100%

Scanned image of the page. Keyboard directions: use + to zoom in, - to zoom out, arrow keys to pan inside the viewer.

Page Options

Share

Something wrong?

Something wrong with this page? Report problem.

Rights / Permissions

The University of Michigan Library provides access to these materials for educational and research purposes. These materials may be under copyright. If you decide to use any of these materials, you are responsible for making your own legal assessment and securing any necessary permission. If you have questions about the collection, please contact the Bentley Historical Library at bentley.ref@umich.edu

June 22, 1990 - Image 26

Resource type:
Text
Publication:
The Detroit Jewish News, 1990-06-22

Disclaimer: Computer generated plain text may have errors. Read more about this.

CLOSE-UP

The Detroit Games will be the size of the Winter
Olympics and set a financial pattern for the future.

fund-raising materials, the
computer program used by
the Detroit housing com-
mittee, even the 39 flag
poles at the opening
ceremonies.
"This will help com-
munities focus on the prob-
lems," Plotnick says. "They
won't need to lose money to
host the Games."
With that financial base,
Plotnick envisions
expanding the Games' scope.
Regional games could be
held throughout the United
States on the odd-numbered
years between the North
American Games. With mul-
tiple sites, the regionals
could total 5,000 to 10,000
young athletes, and Plotnick
would like to see the inclu-
sion of folkdance and art
competitions.
"When we hosted the
Games in '84 and said we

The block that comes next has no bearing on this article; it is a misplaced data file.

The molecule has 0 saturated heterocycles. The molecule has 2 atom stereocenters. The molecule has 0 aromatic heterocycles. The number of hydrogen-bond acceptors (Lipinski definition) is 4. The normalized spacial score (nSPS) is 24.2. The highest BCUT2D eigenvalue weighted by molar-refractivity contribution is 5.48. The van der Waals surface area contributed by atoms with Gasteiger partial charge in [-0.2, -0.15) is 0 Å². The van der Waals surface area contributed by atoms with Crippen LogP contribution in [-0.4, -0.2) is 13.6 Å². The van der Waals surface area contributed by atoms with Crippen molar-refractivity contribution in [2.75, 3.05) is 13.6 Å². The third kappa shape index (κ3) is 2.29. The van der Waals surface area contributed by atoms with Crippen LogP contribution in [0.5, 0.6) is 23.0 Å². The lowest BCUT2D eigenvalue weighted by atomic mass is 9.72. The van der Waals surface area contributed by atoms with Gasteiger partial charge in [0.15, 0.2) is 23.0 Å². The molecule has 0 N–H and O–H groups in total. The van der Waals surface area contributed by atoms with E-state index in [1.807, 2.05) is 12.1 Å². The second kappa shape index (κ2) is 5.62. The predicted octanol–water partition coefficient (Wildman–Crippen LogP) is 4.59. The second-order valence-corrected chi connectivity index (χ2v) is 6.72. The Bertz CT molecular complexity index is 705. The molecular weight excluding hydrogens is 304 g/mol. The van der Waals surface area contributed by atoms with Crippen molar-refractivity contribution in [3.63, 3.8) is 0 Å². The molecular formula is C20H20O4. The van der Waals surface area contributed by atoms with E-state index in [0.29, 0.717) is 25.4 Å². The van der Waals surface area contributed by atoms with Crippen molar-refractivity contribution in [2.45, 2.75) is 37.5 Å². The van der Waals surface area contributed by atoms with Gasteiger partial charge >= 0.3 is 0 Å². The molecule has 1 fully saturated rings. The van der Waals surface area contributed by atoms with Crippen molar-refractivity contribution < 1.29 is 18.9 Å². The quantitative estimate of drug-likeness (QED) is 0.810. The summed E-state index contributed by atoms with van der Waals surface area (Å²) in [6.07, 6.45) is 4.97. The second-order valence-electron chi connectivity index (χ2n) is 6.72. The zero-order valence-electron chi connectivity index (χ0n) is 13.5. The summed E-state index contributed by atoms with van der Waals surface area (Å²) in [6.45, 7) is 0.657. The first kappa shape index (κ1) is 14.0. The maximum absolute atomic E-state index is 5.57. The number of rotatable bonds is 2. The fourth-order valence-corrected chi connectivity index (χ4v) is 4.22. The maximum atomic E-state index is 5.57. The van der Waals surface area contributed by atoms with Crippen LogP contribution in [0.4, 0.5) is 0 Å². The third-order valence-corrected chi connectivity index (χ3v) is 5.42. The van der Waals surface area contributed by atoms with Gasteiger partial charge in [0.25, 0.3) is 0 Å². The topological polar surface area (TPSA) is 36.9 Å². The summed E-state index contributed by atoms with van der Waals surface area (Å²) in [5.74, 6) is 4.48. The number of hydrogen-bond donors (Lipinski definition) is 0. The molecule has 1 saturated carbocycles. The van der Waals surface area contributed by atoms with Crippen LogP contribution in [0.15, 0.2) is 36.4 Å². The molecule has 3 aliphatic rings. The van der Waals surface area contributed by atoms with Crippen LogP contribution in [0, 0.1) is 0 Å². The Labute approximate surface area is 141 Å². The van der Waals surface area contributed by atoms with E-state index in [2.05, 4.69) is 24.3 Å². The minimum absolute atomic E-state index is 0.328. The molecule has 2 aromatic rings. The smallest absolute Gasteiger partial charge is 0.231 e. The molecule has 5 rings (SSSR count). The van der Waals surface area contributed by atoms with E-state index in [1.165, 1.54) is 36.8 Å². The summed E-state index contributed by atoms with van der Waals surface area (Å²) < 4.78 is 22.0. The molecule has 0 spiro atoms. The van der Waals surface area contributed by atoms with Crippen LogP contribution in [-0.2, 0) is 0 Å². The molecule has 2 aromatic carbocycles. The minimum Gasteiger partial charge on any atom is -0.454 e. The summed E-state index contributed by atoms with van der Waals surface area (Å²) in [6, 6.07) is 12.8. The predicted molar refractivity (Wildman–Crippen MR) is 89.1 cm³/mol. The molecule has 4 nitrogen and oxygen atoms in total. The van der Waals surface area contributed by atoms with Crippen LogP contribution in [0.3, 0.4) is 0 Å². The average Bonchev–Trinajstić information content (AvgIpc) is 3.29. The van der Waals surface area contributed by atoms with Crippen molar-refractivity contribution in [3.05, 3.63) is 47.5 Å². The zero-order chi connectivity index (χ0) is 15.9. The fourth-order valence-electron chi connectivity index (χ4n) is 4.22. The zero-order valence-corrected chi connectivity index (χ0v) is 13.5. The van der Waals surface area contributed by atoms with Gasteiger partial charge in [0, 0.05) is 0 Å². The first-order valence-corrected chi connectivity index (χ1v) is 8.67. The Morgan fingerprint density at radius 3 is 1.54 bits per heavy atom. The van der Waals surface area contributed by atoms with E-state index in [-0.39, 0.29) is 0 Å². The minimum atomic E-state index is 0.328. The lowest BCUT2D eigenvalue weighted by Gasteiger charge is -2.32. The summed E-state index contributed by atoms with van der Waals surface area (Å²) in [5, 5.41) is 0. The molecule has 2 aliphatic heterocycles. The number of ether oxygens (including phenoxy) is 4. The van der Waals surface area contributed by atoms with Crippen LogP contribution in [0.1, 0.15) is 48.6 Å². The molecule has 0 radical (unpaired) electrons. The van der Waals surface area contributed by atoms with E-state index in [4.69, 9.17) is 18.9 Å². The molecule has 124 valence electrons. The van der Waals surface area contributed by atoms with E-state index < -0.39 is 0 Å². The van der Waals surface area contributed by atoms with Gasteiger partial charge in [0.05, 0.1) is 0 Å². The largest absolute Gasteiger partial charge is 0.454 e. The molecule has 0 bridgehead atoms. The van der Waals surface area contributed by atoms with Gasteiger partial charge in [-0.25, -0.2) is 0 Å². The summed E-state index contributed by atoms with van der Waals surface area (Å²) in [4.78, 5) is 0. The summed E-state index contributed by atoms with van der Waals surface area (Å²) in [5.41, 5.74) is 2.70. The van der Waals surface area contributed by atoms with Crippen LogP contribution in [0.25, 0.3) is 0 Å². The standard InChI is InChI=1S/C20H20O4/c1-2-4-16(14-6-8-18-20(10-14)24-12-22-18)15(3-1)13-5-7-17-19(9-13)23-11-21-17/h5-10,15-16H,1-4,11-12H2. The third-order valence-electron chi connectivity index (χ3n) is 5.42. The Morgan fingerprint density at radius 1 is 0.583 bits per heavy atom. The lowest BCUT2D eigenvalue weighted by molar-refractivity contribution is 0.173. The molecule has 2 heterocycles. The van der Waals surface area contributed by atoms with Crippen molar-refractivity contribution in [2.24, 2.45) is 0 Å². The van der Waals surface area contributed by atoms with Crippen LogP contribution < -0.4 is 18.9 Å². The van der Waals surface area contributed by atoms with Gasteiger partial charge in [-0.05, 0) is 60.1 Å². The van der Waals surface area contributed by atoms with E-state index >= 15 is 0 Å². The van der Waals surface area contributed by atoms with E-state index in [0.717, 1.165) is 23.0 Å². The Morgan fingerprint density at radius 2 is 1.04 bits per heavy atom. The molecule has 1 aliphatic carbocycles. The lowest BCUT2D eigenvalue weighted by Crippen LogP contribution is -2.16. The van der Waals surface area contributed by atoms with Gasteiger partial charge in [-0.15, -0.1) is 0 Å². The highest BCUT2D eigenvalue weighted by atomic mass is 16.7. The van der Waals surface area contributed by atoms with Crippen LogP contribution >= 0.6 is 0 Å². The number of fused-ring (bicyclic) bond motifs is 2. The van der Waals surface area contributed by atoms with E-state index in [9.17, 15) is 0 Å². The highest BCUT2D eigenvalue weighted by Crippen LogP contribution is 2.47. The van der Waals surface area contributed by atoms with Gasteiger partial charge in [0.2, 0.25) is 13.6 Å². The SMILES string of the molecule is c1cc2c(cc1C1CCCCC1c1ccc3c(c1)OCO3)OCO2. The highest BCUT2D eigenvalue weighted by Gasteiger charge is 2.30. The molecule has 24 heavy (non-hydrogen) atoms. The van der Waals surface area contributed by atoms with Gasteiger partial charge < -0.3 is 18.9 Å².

wanted to host 1,000 kids,
everybody thought we were
nuts." With funding in
place, Plotnick believes re-
gional games of 500 to 1,000
will be normal and
"communities who said they
couldn't handle 200 to 300
won't think twice about 500
to 1,000."
Plotnick predicts a max-
imum of 3,000 athletes at
the North American Games
because of the logistics of
transportation and home
hospitality.
Lenny Rubin, assistant di-
rector of the Jewish Com-
munity Centers Association
of North America (JCCA),
credits Detroiters for
pushing the Games idea and
establishing the financial
model.
"The Detroit JCC board
has agreed to allow Mort to
help us with this for 20-25
days over the next few years.
We hope eventually to have
someone at JCCA do this.
"We've been involved
since 1984, but the person
who has pushed this with"
the Jewish Center movement
is Mort. It makes this more
than just athletic competi-
tion. It makes it easier for
any size community to sup-
port the Games."
Hugh Greenberg, former
president of the Detroit JCC,
has chaired the Games
commission for JWB and
JCCA for five years. He al-
ready sees an impact from
Jay Robinson is bringing back volunteers, and seeking more.
the financial model.
"We are seeing more en-
thusiasm from other cities to
host the Games," Greenberg

Goods, TDK, Gillette, Mars,
Planters, Tulkoff Products
and Highland Superstores.
While recruiting corpora-
tions, Plotnick has created a
fund-raising model for
future Games. He has al-
ready briefed officials in
Baltimore, site of the 1992
North American Games, and
will advise cities that will
host regional games in 1991
and 1993.
Plotnick's model includes

26

FRIDAY, JUNE 22, 1990

says. "We have received
queries up to six years in ad-
vance and it is conceivable
that we could have the 1994
and 1996 sites established
by the end of this year."
Says Jay Robinson, "I
can't tell you how many peo-
ple are taking the week off to
work on the Games, or how
many people are returning
from 1984 because they
thought it was the time of
their life.
"All I can say is that you
don't get that kind of return
unless people think their
efforts are addressed to
something worthwhile." LI

To Volunteer

Volunteers for the JCC-
North American Maccabi
Youth Games are still needed.
More than 800 individuals
and families have signed up
to host young athletes, but
200 more are needed.
• The hosts provide sleeping
quarters and breakfasts, and
ensure that the athletes
reach their bus drop-off
points. Host families are in-
vited to all athletic competi-
tions, the opening
ceremonies at the Palace
and closing ceremonies at
the Jewish Community
Center.
Volunteers are also needed
to serve lunches, monitor
bus stops, and run the
athletic competitions. To
volunteer, call the JCC-
Maccabi office, 661-1000.

Back to Top

© 2020 Regents of the University of Michigan